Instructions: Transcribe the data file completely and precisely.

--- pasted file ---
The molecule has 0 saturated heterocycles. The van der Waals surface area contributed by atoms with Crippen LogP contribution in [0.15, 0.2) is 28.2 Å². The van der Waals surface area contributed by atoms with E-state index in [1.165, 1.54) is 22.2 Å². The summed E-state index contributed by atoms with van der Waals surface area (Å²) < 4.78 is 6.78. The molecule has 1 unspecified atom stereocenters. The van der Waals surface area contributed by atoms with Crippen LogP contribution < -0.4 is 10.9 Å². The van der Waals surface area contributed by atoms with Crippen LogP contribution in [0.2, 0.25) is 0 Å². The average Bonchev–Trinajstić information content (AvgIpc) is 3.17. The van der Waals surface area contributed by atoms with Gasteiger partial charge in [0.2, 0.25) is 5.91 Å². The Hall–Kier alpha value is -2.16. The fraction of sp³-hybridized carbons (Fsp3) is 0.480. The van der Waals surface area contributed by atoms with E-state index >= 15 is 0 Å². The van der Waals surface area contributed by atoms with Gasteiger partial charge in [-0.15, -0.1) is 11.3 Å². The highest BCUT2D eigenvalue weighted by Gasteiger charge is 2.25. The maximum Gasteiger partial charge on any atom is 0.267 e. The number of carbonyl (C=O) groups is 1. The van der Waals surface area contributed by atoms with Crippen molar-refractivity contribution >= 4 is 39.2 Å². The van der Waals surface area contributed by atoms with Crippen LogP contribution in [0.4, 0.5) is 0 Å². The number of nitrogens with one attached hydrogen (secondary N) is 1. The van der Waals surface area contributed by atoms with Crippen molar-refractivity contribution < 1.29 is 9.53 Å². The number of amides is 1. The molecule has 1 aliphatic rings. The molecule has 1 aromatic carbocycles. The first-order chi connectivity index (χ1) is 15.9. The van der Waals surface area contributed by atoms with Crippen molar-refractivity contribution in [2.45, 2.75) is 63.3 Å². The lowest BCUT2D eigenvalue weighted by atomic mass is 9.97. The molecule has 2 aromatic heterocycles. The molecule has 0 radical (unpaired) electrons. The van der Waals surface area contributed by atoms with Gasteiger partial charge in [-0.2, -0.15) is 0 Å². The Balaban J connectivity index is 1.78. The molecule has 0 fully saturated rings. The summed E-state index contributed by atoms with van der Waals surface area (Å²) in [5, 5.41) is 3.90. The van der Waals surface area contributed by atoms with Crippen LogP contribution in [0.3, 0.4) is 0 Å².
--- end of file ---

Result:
The molecule has 0 saturated heterocycles. The van der Waals surface area contributed by atoms with Crippen LogP contribution in [0.15, 0.2) is 28.2 Å². The van der Waals surface area contributed by atoms with E-state index in [1.165, 1.54) is 22.2 Å². The summed E-state index contributed by atoms with van der Waals surface area (Å²) < 4.78 is 6.78. The molecule has 1 unspecified atom stereocenters. The van der Waals surface area contributed by atoms with Crippen LogP contribution < -0.4 is 10.9 Å². The van der Waals surface area contributed by atoms with Crippen LogP contribution in [0.2, 0.25) is 0 Å². The average Bonchev–Trinajstić information content (AvgIpc) is 3.17. The van der Waals surface area contributed by atoms with Gasteiger partial charge in [0.2, 0.25) is 5.91 Å². The Hall–Kier alpha value is -2.16. The fraction of sp³-hybridized carbons (Fsp3) is 0.480. The van der Waals surface area contributed by atoms with E-state index >= 15 is 0 Å². The van der Waals surface area contributed by atoms with Gasteiger partial charge in [-0.15, -0.1) is 11.3 Å². The highest BCUT2D eigenvalue weighted by Gasteiger charge is 2.25. The maximum Gasteiger partial charge on any atom is 0.267 e. The number of carbonyl (C=O) groups is 1. The van der Waals surface area contributed by atoms with Crippen molar-refractivity contribution >= 4 is 39.2 Å². The van der Waals surface area contributed by atoms with Crippen LogP contribution in [0.4, 0.5) is 0 Å². The number of nitrogens with one attached hydrogen (secondary N) is 1. The van der Waals surface area contributed by atoms with Crippen molar-refractivity contribution < 1.29 is 9.53 Å². The number of amides is 1. The molecule has 1 aliphatic rings. The molecule has 1 aromatic carbocycles. The first-order chi connectivity index (χ1) is 15.9. The van der Waals surface area contributed by atoms with Crippen molar-refractivity contribution in [2.45, 2.75) is 63.3 Å². The lowest BCUT2D eigenvalue weighted by atomic mass is 9.97. The molecule has 2 aromatic heterocycles. The molecule has 0 radical (unpaired) electrons. The van der Waals surface area contributed by atoms with Gasteiger partial charge in [-0.2, -0.15) is 0 Å². The Balaban J connectivity index is 1.78. The molecule has 0 fully saturated rings. The summed E-state index contributed by atoms with van der Waals surface area (Å²) in [5, 5.41) is 3.90. The van der Waals surface area contributed by atoms with Crippen LogP contribution in [0.3, 0.4) is 0 Å².